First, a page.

For one, that was two versions of Bristol ago. A year after his win, the track added progressive banking in the turns. That was then retrofitted in 2012, which resulted in the top groove often being the preferred lane.
“This track has been kicking my butt since they redid the concrete, reground the outside lane, then have been throwing the traction compound on the bottom lane,” Busch said. “It’s great to win on the old one and the new one. It’s been a while.”
What else was going on in NASCAR when Busch claimed his fifth Bristol win? Get ready to feel the kind of nostalgia that will make you feel old in all the wrong ways.
– Even if you don’t remember Busch’s win in 2006, you might remember what happened on pit road after it. Jeff Gordon showed off his temper for the first time, when he shoved Matt Kenseth after Kenseth spun him with two laps to go.
– Jimmie Johnson hadn’t even claimed his first of a record-tying seven Cup championships. He would go on to do so that year, beginning his stretch of five titles in a row.
– Ken Schrader was driving the No. 21 Ford for Wood Brothers Racing.
– Nextel was the title sponsor for the Cup Series and would be through 2007. Sprint took over in 2008.
– The much maligned Car of Tomorrow was exactly a year away. It would make its part-time debut in the Food City 500, and race winner Kyle Busch (his first of seven wins at Bristol) did not like it.
– Chase Elliott, Cup’s most recent first-time winner, was 9-years-old.
This is what was hot in the world of pop culture on March 26, 2008.
The No. 1 song on the Billboard Hot 100 was “So Sick” by Ne-Yo, an artist I don’t remember and a song title I couldn’t have told you. But I definitely remember hearing this on the radio.
If that doesn’t jolt your memory of the time, “You’re Beautiful” by James Blunt was the previous No. 1 song for a week and two weeks later, Daniel Powter’s “Bad Day” would start a five-week run as at the top before being the year-end No. 1 song.
2006 was a bad year for music.
– The No. 1 movie at the box office that weekend was Denzel Washington’s “Inside Man.” It made $28.9 million and beat out Natalie Portman’s “V for for Vendetta” and the video game horror film “Stay Alive.”
The Play Station 2 was in its last months as Sony’s primary gaming console. The Play Station 3 wouldn’t be released until November of that year.
The top book on the New York Times’ bestseller list was “The 5th Horseman” James Patterson and Maxine Paetro. The following week, “The Da Vinci Code” by Dan Brown would start its second, two-week stretch at the No. 1 book.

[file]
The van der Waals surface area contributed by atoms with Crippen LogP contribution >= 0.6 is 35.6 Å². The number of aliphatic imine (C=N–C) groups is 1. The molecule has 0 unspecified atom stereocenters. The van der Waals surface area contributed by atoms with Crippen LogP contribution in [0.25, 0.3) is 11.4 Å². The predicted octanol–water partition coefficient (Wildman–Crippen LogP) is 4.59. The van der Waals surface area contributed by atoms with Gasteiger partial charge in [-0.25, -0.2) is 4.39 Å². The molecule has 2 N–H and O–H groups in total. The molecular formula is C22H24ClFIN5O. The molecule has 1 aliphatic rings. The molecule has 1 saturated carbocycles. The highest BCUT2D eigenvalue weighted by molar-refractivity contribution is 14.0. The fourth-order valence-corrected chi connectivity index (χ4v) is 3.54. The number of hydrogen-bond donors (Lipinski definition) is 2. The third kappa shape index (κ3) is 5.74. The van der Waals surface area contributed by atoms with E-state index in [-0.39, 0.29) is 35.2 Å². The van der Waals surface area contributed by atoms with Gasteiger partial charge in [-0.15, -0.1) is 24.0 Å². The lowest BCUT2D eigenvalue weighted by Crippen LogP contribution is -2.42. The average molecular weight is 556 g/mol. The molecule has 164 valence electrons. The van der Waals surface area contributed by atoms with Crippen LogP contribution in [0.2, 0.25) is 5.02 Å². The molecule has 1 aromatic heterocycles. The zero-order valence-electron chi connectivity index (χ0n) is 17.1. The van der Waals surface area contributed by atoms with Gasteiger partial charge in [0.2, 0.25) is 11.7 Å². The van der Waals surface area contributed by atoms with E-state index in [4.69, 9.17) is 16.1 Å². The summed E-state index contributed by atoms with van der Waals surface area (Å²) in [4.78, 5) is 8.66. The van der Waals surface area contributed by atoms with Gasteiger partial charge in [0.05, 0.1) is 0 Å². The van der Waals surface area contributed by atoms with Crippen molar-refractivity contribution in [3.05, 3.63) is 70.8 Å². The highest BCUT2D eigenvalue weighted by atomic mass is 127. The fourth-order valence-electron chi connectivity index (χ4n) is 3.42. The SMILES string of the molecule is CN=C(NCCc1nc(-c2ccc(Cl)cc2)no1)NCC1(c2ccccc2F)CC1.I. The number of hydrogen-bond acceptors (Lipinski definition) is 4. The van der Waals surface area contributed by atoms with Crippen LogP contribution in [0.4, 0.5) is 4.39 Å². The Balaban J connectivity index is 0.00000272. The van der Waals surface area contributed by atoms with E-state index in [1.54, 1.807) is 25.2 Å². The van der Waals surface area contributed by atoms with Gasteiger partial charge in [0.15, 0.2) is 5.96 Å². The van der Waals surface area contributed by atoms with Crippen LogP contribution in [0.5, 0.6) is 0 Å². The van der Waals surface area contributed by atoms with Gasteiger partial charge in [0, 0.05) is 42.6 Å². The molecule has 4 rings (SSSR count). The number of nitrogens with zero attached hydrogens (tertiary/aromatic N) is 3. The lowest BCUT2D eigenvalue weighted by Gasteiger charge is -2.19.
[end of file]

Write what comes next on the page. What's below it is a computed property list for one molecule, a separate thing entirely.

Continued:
Chase Elliott gives Hendrick Motorsports 250th Cup win
In addition to those wins, Hendrick owns 12 Cup titles.
Seventeen drivers have gone to Victory Lane for Rick Hendrick since Geoff Bodine first did it at Martinsville in 1984.
“On behalf of everyone at Chevrolet, I am extremely pleased to congratulate Rick and the entire Hendrick Motorsports family on this tremendous accomplishment of 250 race wins in the Monster Energy NASCAR Cup Series,” said Jim Campbell, Chevrolet’s U.S. vice president of performance vehicles and motorsports in statement. “This major milestone is the result of years of passion, persistence, and teamwork to get the job done. We are especially proud of the fact that all 250 wins have been in Chevrolet race cars. Rick’s passion for the brand and dedication to putting Chevrolet in Victory Lane has been relentless. As a key partner and respected friend, we salute you.”
The daughter of action sports star Brian Deegan and a mother whose “full-time job” is taking her to races, Hailie is a Southern California native who came to NASCAR from off-road racing. She listens to rap and hip hop.
Rodgers, whose father owns a brewery and his mother is a clinical social worker, was born in Hawaii and has competed in sports cars, motocross and off-road racing. He listens to classic rock and punk rock.
Hailie Deegan has a brief audio recording that she’s listened to a handful of times.
It was recorded minutes after the conclusion of her K&N Pro Series West debut on March 15 at Kern County Raceway Park in Bakersfield, California.
The recording is of her father, Brian Deegan, talking to Harvick, who was fresh from finishing fourth in the race.
The 2014 Cup champion told Brian Deegan he was impressed by his daughter’s performance. She finished seventh in the 175-lap race after starting eighth. Harvick said he’d keep in touch with them.
“He still does to this day, which is really cool,” Deegan told NBC Sports. “He always asks how I’m doing at the track, how I am doing compared to the other competitors, which is really cool on a personal level and I think that it was just something that’s not a confidence booster but a motivator.”